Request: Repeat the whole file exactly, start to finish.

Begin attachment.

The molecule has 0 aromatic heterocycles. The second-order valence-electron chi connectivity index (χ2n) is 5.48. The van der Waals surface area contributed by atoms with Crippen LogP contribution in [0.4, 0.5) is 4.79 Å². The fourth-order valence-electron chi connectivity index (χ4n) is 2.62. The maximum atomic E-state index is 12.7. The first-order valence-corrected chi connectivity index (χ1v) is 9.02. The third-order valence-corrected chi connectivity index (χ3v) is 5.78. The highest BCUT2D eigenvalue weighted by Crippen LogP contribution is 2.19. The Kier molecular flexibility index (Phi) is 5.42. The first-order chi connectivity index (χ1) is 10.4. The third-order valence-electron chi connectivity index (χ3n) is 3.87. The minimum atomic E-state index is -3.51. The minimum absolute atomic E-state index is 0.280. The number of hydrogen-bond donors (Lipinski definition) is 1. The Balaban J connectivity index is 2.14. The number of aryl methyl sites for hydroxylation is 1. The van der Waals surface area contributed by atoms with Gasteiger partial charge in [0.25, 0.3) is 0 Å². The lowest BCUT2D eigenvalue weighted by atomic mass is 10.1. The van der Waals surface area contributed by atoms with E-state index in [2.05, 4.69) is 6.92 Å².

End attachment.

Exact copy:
The molecule has 0 aromatic heterocycles. The second-order valence-electron chi connectivity index (χ2n) is 5.48. The van der Waals surface area contributed by atoms with Crippen LogP contribution in [0.4, 0.5) is 4.79 Å². The fourth-order valence-electron chi connectivity index (χ4n) is 2.62. The maximum atomic E-state index is 12.7. The first-order valence-corrected chi connectivity index (χ1v) is 9.02. The third-order valence-corrected chi connectivity index (χ3v) is 5.78. The highest BCUT2D eigenvalue weighted by Crippen LogP contribution is 2.19. The Kier molecular flexibility index (Phi) is 5.42. The first-order chi connectivity index (χ1) is 10.4. The third-order valence-electron chi connectivity index (χ3n) is 3.87. The minimum atomic E-state index is -3.51. The minimum absolute atomic E-state index is 0.280. The number of hydrogen-bond donors (Lipinski definition) is 1. The Balaban J connectivity index is 2.14. The number of aryl methyl sites for hydroxylation is 1. The van der Waals surface area contributed by atoms with Gasteiger partial charge in [0.25, 0.3) is 0 Å². The lowest BCUT2D eigenvalue weighted by atomic mass is 10.1. The van der Waals surface area contributed by atoms with E-state index in [2.05, 4.69) is 6.92 Å².